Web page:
If you're a paid up member of the Anton Kreil fan club, you will already be fully cognizant of the idea that working as a trader in an investment bank isn't what it used to be. Kreil, an ex-trader at Goldman Sachs, tours the world preaching the pointlessness of working on a banks' trading floor today. Now that proprietary trading has been done away with (except in an obscure corner of Citigroup), he argues that investment banks' trading jobs are only really about executing trades, and that execution is mostly done by machines. Worse, he calculates that young traders in investment banks are earning a mere £11 ($19) per hour and living hand to mouth.
Senior traders have objected to Kreil's summation of their profession. However, research from Emolument.com, the real time salary data specialist, suggests that Kreil might be onto something.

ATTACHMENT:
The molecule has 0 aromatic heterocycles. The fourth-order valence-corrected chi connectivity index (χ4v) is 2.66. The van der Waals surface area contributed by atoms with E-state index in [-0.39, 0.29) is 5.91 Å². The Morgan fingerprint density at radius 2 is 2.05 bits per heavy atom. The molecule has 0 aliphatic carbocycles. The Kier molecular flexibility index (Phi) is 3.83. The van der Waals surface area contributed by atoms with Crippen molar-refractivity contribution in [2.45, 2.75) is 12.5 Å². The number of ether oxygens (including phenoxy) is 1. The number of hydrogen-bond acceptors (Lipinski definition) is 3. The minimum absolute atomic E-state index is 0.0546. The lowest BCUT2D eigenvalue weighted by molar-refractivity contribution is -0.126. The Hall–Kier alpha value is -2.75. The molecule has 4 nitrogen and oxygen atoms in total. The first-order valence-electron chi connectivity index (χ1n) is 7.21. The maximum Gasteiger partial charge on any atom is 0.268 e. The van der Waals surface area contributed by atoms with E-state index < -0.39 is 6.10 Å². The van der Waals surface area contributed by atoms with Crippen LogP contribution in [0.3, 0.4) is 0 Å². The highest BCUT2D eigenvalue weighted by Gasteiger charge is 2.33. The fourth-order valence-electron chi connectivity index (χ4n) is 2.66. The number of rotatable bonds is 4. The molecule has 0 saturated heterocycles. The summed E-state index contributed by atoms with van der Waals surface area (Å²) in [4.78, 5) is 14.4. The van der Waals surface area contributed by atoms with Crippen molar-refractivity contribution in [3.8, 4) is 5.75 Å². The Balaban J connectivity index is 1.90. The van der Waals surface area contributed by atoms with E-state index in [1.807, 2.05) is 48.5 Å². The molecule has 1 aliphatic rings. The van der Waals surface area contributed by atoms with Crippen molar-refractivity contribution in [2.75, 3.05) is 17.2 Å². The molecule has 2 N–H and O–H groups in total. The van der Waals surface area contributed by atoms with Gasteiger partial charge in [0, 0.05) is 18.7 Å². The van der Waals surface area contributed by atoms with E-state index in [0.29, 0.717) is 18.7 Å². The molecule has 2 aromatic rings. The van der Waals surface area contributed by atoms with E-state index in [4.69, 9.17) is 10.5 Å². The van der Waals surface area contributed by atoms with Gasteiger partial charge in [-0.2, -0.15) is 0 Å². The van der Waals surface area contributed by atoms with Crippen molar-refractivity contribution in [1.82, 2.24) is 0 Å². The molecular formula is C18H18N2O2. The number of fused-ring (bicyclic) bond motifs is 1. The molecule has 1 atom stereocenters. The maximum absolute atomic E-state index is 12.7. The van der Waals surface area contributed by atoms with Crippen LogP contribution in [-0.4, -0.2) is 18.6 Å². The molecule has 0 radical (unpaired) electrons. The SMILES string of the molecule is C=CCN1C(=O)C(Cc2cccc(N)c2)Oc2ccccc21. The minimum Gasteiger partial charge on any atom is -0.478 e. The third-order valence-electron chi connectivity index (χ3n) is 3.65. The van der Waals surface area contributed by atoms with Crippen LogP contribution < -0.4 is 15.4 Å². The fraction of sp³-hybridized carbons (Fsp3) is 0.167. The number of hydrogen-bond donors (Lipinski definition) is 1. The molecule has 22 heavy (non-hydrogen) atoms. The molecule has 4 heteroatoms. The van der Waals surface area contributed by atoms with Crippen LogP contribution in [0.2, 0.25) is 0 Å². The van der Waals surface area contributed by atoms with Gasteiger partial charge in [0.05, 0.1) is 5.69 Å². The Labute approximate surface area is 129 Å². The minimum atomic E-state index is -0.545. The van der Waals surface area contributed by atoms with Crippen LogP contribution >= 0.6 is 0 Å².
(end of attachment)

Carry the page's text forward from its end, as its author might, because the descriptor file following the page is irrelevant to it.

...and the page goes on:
Emolument's data indicates that median pay for managing directors on the trading floors of investment banks has fallen by 38% in the past three years, that associate bonuses fell from an average of £24k to an average of £15k between 2012 and 2014, and that analyst bonuses on trading floors are now zero.
This doesn't mean that junior traders in investment banks are on the minimum wage. Analysis by Emolument in January suggested that analyst-level traders in London earn £21 pounds an hour - nearly double Kreil's estimate. However, the latest crop of data does seem to validate Kreil's claim that pay for traders in banks pales into significance compared to what's on offer at some hedge funds.
Of course, recent cuts in traders' pay may be cyclical rather than structural. Low volatility means that 2013 and 2014 haven't been good years for banks' fixed income currencies and commodities businesses. Banks like Barclays are cutting entire business areas, allowing banks to pick up new traders cheaply and to pay their existing traders less. Traders' pay may yet increase again. But with more trades being executed electronically and more capital being held against trades, this looks a bit like wishful thinking.